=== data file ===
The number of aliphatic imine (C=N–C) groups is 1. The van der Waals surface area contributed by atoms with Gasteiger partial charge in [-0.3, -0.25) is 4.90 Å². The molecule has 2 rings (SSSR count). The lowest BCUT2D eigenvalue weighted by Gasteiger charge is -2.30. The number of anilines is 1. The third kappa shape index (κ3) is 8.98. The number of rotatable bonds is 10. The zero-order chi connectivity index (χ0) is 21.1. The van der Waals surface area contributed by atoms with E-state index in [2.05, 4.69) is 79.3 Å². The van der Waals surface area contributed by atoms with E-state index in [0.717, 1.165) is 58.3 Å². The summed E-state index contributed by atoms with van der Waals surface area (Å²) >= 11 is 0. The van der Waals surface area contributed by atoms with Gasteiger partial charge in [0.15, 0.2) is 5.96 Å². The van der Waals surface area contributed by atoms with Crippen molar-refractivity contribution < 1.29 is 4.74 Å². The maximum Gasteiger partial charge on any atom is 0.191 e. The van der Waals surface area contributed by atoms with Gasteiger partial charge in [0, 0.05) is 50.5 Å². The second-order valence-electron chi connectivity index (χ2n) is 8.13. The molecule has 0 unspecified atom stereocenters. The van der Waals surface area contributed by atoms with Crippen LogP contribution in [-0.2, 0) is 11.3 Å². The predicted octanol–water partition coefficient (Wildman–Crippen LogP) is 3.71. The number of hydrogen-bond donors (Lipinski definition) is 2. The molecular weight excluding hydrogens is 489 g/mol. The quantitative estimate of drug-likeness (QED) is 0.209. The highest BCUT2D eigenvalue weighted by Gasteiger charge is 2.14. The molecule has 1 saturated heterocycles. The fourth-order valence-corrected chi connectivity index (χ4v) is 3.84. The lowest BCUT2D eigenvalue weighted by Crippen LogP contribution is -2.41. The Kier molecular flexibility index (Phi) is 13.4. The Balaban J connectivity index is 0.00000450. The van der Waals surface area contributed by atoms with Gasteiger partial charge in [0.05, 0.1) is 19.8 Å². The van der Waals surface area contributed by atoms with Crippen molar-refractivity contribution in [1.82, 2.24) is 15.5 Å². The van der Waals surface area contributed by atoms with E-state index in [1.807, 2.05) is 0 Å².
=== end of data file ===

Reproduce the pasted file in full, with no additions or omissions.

The number of aliphatic imine (C=N–C) groups is 1. The van der Waals surface area contributed by atoms with Gasteiger partial charge in [-0.3, -0.25) is 4.90 Å². The molecule has 2 rings (SSSR count). The lowest BCUT2D eigenvalue weighted by Gasteiger charge is -2.30. The number of anilines is 1. The third kappa shape index (κ3) is 8.98. The number of rotatable bonds is 10. The zero-order chi connectivity index (χ0) is 21.1. The van der Waals surface area contributed by atoms with E-state index in [2.05, 4.69) is 79.3 Å². The van der Waals surface area contributed by atoms with E-state index in [0.717, 1.165) is 58.3 Å². The summed E-state index contributed by atoms with van der Waals surface area (Å²) >= 11 is 0. The van der Waals surface area contributed by atoms with Gasteiger partial charge in [0.15, 0.2) is 5.96 Å². The van der Waals surface area contributed by atoms with Crippen molar-refractivity contribution < 1.29 is 4.74 Å². The maximum Gasteiger partial charge on any atom is 0.191 e. The van der Waals surface area contributed by atoms with Gasteiger partial charge in [0, 0.05) is 50.5 Å². The second-order valence-electron chi connectivity index (χ2n) is 8.13. The molecule has 0 unspecified atom stereocenters. The van der Waals surface area contributed by atoms with Crippen LogP contribution in [-0.2, 0) is 11.3 Å². The predicted octanol–water partition coefficient (Wildman–Crippen LogP) is 3.71. The number of hydrogen-bond donors (Lipinski definition) is 2. The molecular weight excluding hydrogens is 489 g/mol. The quantitative estimate of drug-likeness (QED) is 0.209. The highest BCUT2D eigenvalue weighted by Gasteiger charge is 2.14. The molecule has 1 saturated heterocycles. The fourth-order valence-corrected chi connectivity index (χ4v) is 3.84. The lowest BCUT2D eigenvalue weighted by Crippen LogP contribution is -2.41. The Kier molecular flexibility index (Phi) is 13.4. The Balaban J connectivity index is 0.00000450. The van der Waals surface area contributed by atoms with Gasteiger partial charge in [0.05, 0.1) is 19.8 Å². The van der Waals surface area contributed by atoms with Crippen molar-refractivity contribution in [1.82, 2.24) is 15.5 Å². The van der Waals surface area contributed by atoms with E-state index in [1.807, 2.05) is 0 Å².